Firm to re­ceive up to $70m in new hunt

KUALA Lumpur, Malaysia — Malaysia signed a deal with an Amer­i­can firm on Wed­nes­day to re­sume the search for MH370 al­most four years af­ter the plane dis­ap­peared, with the com­pany to re­ceive up to $70 mil­lion if suc­cess­ful.

The Manica Post - - Foreign/Sport -

THE new hunt, which will last 90 days, is ex­pected to start in mid-Jan­uary when a high-tech ves­sel leased by the seabed ex­plo­ration firm, Ocean In­fin­ity, reaches a new search zone in the south­ern In­dian Ocean.

The Malaysia Air­lines jet dis­ap­peared in March 2014 with 239 peo­ple — mostly from China — on board en route from Kuala Lumpur to Bei­jing, trig­ger­ing one of the world’s great­est avi­a­tion mys­ter­ies.

No sign of the plane was found in a 120 000 square kilo­me­tre search zone se­lected by satel­lite anal­y­sis of the jet’s likely tra­jec­tory. The Aus­tralian-led sea search, the largest in avi­a­tion his­tory, was sus­pended in Jan­uary last year.

But three firms sub­mit­ted bids to re­sume the hunt pri­vately and af­ter lengthy ne­go­ti­a­tions, the Malaysian gov­ern­ment agreed to en­gage Ocean In­fin­ity on a “no find, no fee” ba­sis.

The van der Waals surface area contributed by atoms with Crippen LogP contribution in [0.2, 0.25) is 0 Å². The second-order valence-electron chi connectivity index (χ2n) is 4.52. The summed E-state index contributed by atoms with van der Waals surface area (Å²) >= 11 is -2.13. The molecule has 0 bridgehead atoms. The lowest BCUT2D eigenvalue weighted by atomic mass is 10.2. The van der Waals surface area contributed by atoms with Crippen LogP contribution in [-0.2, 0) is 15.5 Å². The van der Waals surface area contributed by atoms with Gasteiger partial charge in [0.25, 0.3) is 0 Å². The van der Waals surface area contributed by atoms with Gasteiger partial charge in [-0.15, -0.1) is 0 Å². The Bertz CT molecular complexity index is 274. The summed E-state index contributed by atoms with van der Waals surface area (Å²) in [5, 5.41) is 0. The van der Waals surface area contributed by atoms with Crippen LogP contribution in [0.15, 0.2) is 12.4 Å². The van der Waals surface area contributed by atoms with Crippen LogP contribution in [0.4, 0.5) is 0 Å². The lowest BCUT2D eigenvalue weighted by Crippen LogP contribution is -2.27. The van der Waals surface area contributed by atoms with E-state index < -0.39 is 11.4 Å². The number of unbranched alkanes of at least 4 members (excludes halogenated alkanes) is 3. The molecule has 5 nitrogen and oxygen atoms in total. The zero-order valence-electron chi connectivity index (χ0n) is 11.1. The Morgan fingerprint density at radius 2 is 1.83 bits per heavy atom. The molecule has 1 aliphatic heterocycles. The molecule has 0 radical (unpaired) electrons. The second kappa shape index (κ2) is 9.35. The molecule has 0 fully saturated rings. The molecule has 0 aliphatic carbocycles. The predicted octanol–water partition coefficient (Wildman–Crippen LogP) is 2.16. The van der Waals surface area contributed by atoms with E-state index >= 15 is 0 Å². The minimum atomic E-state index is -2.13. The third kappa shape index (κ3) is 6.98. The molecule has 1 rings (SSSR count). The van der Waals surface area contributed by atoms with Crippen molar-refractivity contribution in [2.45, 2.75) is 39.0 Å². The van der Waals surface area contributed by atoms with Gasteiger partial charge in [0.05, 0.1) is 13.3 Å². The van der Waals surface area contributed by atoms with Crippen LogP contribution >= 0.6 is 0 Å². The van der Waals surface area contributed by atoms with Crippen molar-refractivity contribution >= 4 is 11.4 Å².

“I would like to re­it­er­ate our un­wa­ver­ing com­mit­ment to­wards solv­ing the mys­tery of MH370,” Trans­port Min­is­ter Liow Tiong Lai said Wed­nes­day at a sign­ing cer­e­mony for the deal.

The new search zone is an area of ap­prox­i­mately 25,000 square kilo­me­tres in the In­dian Ocean.

If the com­pany finds the Boe­ing 777, the amount they are paid will de­pend on where it was lo­cated, said Liow.

If it is found within the first 5,000 square kilo­me­tres, they will re­ceive $20 mil­lion. The amount rises grad­u­ally to a max­i­mum of $70 mil­lion if the jet is found out­side the 25,000 square kilo­me­tre search zone.

Rel­a­tives of MH370 pas­sen­gers wel­comed the de­ci­sion.

“We are grate­ful the Malaysian gov­ern­ment is re­sum­ing the search for MH370,” V. P. R. Nathan, whose wife Anne Daisy was on the plane, told AFP.

“We do not know what hap­pened, we need to know what hap­pened be­fore we can get clo­sure.”

The ship that will con­duct the hunt is a Nor­we­gian re­search ves­sel named Seabed Con­struc­tor, which is car­ry­ing 65 crew mem­bers and set off from South Africa in early Jan­uary for the search zone.

It is car­ry­ing eight au­ton­o­mous drones, equipped with sonars and cam­eras, that will scour the wa­ters in the hunt for the wreck­age and can op­er­ate in depths up to 6,000 me­tres (20,000 feet).

Only three con­firmed frag­ments of MH370 have been found, all of them on western In­dian Ocean shores, in­clud­ing a two-me­tre wing part known as a flap­eron.

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